For those of you who hate your country and live in a hole, the Summer Olympics recently graced London. The Brits received generally favorable reviews for their hosting of the event and now can begin the long process of applying for another job. Next up is Rio De Janeiro. Four years from now, NBC and various other flagship channels around the world will splice together inane montages of Brazil’s finest beaches, butts, rainforests, and favela cleanup jobs. It’s sure to be scintillating. (“I’m just amazed, Bob, at how far they’ve come.”)
We shouldn’t get ahead of ourselves: the Vladimir Putin-sponsored Winter Olympics are just around the corner. Nothing like a showcase of autocracy, oil money, and KGB-style security arrangements to complement snowboarding and ice dancing. The burning question: How much will it cost the Russians to steal Canada’s sure-thing curling gold? Stay tuned…
The obsession with triumphant Olympians is a well-documented phenomenon in China. Apparently, the press has drummed up some pretty intense interest in medal counts. The twist is that only gold carries the stature worthy of public respect. In addition to the sad side effects for athletes, there is an element of real nationalism to this trend based on historical grievances and a metaphor for China’s rising place in the world. This makes some sense: no one doubts Olympic jingoism (like the constant use of the first person plural while commenting on women’s field hockey) exists. For the most populous country in the world, one rising fast in power and still quite backward, the Olympics is a chance to channel the inevitable chauvinism.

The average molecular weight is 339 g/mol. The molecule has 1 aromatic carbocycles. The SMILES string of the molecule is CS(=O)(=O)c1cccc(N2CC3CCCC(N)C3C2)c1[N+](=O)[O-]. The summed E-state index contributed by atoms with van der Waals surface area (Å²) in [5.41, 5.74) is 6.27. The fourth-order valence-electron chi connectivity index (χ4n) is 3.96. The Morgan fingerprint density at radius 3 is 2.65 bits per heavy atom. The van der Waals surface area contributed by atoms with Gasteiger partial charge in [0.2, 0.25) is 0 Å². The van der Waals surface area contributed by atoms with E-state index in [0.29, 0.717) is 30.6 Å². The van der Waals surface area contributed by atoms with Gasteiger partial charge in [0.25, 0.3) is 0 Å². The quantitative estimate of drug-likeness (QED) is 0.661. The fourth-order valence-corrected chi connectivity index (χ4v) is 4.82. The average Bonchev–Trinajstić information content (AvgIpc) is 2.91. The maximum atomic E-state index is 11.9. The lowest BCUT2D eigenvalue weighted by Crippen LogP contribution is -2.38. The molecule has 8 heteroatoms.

That’s us at the top. We won. If only there were medals for cutting CO2 emissions.
Most commentary has framed the quadrennial Chinese fad as an unhealthy preoccupation, much like the US fascination with Vice-Presidential candidates. Probably so. We can’t help but wonder, especially in an era where soccer is seen as the only acceptable form of European nationalism (though healthy doses of Euro-skepticism and xenophobia aren’t hidden), if this isn’t rather normal. At least more so than Maoist “friendship first, competition second” nonsense. For all we know, Americans don’t come off as obsessed with medals because Americans win most of the medals. Call it class. Between baseball stadium beatings, football hooliganism (talking to you, Raider Nation), and high school signing day being broadcast on national TV, however, there is no class to be found. Let’s not act too puzzled at Beijing’s “medal factories.”Tweet